Counseling graduate programs prepare students to help individuals, groups, and families best cope with mental health and interpersonal issues, through consultation and professional counseling services. While the majority of programs are practice-based, top research focused counseling degree programs may be available. Students could earn masters and doctorate degrees, as well as graduate certificates.
Most graduate programs in counseling offer a blend of courses in research, theory, and intervention strategies. Other topics covered may include lifespan development, abnormal psychology, diagnoses, and ethics. In addition coursework, internships and clinical practicum often prepare graduates to seek licensure in their state.
written by Rana Waxman
You may notice that counseling graduate programs tend to have some overlap in terms curriculum and field experience. However, looking closer, you may notice a few different types of programs, which each emphasize different aspects mental health and may work toward slightly different goals.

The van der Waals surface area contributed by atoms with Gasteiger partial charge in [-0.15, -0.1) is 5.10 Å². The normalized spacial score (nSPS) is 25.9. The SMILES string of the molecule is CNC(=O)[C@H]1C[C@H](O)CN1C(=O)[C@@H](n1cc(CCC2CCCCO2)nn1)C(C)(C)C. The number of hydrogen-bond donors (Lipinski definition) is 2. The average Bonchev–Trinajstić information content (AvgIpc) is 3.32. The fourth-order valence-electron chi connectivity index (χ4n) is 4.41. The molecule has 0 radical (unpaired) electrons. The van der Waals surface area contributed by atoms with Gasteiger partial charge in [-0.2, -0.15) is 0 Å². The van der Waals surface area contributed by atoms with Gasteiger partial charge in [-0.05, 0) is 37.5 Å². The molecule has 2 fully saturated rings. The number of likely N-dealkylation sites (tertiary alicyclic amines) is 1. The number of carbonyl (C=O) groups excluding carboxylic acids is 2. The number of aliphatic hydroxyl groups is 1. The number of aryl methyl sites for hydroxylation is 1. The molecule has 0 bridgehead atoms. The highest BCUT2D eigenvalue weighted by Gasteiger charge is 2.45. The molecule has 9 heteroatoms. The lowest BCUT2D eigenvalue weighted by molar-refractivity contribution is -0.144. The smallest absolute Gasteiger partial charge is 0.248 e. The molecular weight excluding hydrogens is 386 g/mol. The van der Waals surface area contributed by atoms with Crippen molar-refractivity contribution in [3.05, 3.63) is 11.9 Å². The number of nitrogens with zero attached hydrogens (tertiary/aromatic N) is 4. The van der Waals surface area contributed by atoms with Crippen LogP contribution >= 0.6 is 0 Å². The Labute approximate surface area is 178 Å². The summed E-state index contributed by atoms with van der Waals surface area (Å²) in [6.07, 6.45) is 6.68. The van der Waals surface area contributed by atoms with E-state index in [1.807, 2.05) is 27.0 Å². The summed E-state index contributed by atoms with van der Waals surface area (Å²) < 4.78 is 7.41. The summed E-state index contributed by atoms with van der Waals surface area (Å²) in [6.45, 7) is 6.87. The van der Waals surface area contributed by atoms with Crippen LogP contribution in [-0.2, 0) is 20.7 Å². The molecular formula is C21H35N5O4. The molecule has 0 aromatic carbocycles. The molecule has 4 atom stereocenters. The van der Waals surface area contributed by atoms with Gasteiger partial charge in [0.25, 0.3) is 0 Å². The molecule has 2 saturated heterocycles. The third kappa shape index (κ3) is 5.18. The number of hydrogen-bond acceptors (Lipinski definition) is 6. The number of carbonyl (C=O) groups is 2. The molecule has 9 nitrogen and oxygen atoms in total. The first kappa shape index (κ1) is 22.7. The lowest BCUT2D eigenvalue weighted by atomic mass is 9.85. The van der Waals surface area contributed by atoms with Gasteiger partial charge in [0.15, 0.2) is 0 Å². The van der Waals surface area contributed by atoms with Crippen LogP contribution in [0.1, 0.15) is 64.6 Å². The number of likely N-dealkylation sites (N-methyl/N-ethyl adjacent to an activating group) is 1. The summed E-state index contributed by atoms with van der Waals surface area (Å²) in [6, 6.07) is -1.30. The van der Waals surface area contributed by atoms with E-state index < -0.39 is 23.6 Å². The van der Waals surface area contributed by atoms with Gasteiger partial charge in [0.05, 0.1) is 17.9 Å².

Counseling programs tend to focus more on lifespan issues (e.g., divorce, relationships, academic problems, etc.) and assessment of those problems. In contrast, clinical programs may address serious mental illness (e.g., depression, bipolar disorder, anxiety, etc.), its assessment, and treatment.
When choosing your preferred counseling programs, think carefully about how you’d like to use your degree, and choose a program that aligns closely with these goals. Below, we’ve listed a few different examples of what this decision process might look like.